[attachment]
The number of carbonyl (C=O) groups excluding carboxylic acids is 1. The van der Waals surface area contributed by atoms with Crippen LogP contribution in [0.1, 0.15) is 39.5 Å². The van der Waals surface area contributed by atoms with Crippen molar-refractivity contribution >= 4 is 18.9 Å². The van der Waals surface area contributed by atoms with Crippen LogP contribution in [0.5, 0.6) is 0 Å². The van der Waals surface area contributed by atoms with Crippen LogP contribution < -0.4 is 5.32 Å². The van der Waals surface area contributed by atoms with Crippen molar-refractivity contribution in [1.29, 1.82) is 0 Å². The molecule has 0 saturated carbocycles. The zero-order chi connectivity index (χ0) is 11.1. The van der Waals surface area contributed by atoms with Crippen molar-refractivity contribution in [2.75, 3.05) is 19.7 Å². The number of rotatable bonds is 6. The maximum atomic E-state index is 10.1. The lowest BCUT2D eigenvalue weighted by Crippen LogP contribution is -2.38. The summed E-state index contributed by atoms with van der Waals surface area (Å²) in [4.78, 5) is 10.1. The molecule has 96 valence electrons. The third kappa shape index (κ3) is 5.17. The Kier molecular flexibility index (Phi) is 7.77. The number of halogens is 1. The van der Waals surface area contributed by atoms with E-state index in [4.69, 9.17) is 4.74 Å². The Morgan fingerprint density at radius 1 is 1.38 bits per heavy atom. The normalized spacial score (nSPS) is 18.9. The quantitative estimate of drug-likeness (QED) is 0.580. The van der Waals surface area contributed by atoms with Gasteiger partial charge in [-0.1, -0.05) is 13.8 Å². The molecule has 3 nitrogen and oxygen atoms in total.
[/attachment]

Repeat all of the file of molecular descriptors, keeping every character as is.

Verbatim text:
The number of carbonyl (C=O) groups excluding carboxylic acids is 1. The van der Waals surface area contributed by atoms with Crippen LogP contribution in [0.1, 0.15) is 39.5 Å². The van der Waals surface area contributed by atoms with Crippen molar-refractivity contribution >= 4 is 18.9 Å². The van der Waals surface area contributed by atoms with Crippen LogP contribution in [0.5, 0.6) is 0 Å². The van der Waals surface area contributed by atoms with Crippen LogP contribution < -0.4 is 5.32 Å². The van der Waals surface area contributed by atoms with Crippen molar-refractivity contribution in [1.29, 1.82) is 0 Å². The molecule has 0 saturated carbocycles. The zero-order chi connectivity index (χ0) is 11.1. The van der Waals surface area contributed by atoms with Crippen molar-refractivity contribution in [2.75, 3.05) is 19.7 Å². The number of rotatable bonds is 6. The maximum atomic E-state index is 10.1. The lowest BCUT2D eigenvalue weighted by Crippen LogP contribution is -2.38. The summed E-state index contributed by atoms with van der Waals surface area (Å²) in [4.78, 5) is 10.1. The molecule has 96 valence electrons. The third kappa shape index (κ3) is 5.17. The Kier molecular flexibility index (Phi) is 7.77. The number of halogens is 1. The van der Waals surface area contributed by atoms with E-state index in [4.69, 9.17) is 4.74 Å². The Morgan fingerprint density at radius 1 is 1.38 bits per heavy atom. The normalized spacial score (nSPS) is 18.9. The quantitative estimate of drug-likeness (QED) is 0.580. The van der Waals surface area contributed by atoms with Gasteiger partial charge in [-0.1, -0.05) is 13.8 Å². The molecule has 3 nitrogen and oxygen atoms in total.